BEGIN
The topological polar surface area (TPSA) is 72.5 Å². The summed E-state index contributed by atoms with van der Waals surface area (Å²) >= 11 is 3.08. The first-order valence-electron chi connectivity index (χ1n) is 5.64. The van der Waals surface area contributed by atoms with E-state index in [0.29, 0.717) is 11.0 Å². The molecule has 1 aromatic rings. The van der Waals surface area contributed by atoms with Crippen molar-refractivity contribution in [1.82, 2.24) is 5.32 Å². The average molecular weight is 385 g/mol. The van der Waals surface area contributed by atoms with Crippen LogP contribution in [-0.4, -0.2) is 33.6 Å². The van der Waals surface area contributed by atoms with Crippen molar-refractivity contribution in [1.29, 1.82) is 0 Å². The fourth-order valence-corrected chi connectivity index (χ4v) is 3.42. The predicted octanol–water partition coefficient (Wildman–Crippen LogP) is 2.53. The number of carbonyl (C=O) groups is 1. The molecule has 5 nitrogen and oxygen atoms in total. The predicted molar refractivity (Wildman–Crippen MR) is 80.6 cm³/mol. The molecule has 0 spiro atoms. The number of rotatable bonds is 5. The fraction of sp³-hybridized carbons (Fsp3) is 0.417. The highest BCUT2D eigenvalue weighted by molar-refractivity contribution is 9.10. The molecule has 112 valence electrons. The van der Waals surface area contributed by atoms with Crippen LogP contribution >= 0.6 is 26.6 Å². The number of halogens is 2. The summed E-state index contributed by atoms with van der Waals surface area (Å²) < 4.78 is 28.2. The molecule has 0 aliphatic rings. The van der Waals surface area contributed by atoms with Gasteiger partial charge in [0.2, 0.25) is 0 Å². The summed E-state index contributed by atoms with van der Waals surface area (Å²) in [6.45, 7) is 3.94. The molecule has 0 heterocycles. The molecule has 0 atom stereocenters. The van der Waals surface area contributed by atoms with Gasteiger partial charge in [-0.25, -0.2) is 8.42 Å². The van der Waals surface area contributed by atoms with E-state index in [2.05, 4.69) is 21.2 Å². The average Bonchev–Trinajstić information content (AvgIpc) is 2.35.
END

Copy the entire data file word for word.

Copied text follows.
The topological polar surface area (TPSA) is 72.5 Å². The summed E-state index contributed by atoms with van der Waals surface area (Å²) >= 11 is 3.08. The first-order valence-electron chi connectivity index (χ1n) is 5.64. The van der Waals surface area contributed by atoms with E-state index in [0.29, 0.717) is 11.0 Å². The molecule has 1 aromatic rings. The van der Waals surface area contributed by atoms with Crippen molar-refractivity contribution in [1.82, 2.24) is 5.32 Å². The average molecular weight is 385 g/mol. The van der Waals surface area contributed by atoms with Crippen LogP contribution in [-0.4, -0.2) is 33.6 Å². The van der Waals surface area contributed by atoms with Crippen molar-refractivity contribution in [1.29, 1.82) is 0 Å². The fourth-order valence-corrected chi connectivity index (χ4v) is 3.42. The predicted octanol–water partition coefficient (Wildman–Crippen LogP) is 2.53. The number of carbonyl (C=O) groups is 1. The molecule has 5 nitrogen and oxygen atoms in total. The predicted molar refractivity (Wildman–Crippen MR) is 80.6 cm³/mol. The molecule has 0 spiro atoms. The number of rotatable bonds is 5. The fraction of sp³-hybridized carbons (Fsp3) is 0.417. The highest BCUT2D eigenvalue weighted by molar-refractivity contribution is 9.10. The molecule has 112 valence electrons. The van der Waals surface area contributed by atoms with Crippen LogP contribution >= 0.6 is 26.6 Å². The number of halogens is 2. The summed E-state index contributed by atoms with van der Waals surface area (Å²) < 4.78 is 28.2. The molecule has 0 aliphatic rings. The van der Waals surface area contributed by atoms with Gasteiger partial charge in [0.2, 0.25) is 0 Å². The summed E-state index contributed by atoms with van der Waals surface area (Å²) in [6.45, 7) is 3.94. The molecule has 0 heterocycles. The molecule has 0 atom stereocenters. The van der Waals surface area contributed by atoms with Gasteiger partial charge in [-0.25, -0.2) is 8.42 Å². The van der Waals surface area contributed by atoms with E-state index in [2.05, 4.69) is 21.2 Å². The average Bonchev–Trinajstić information content (AvgIpc) is 2.35.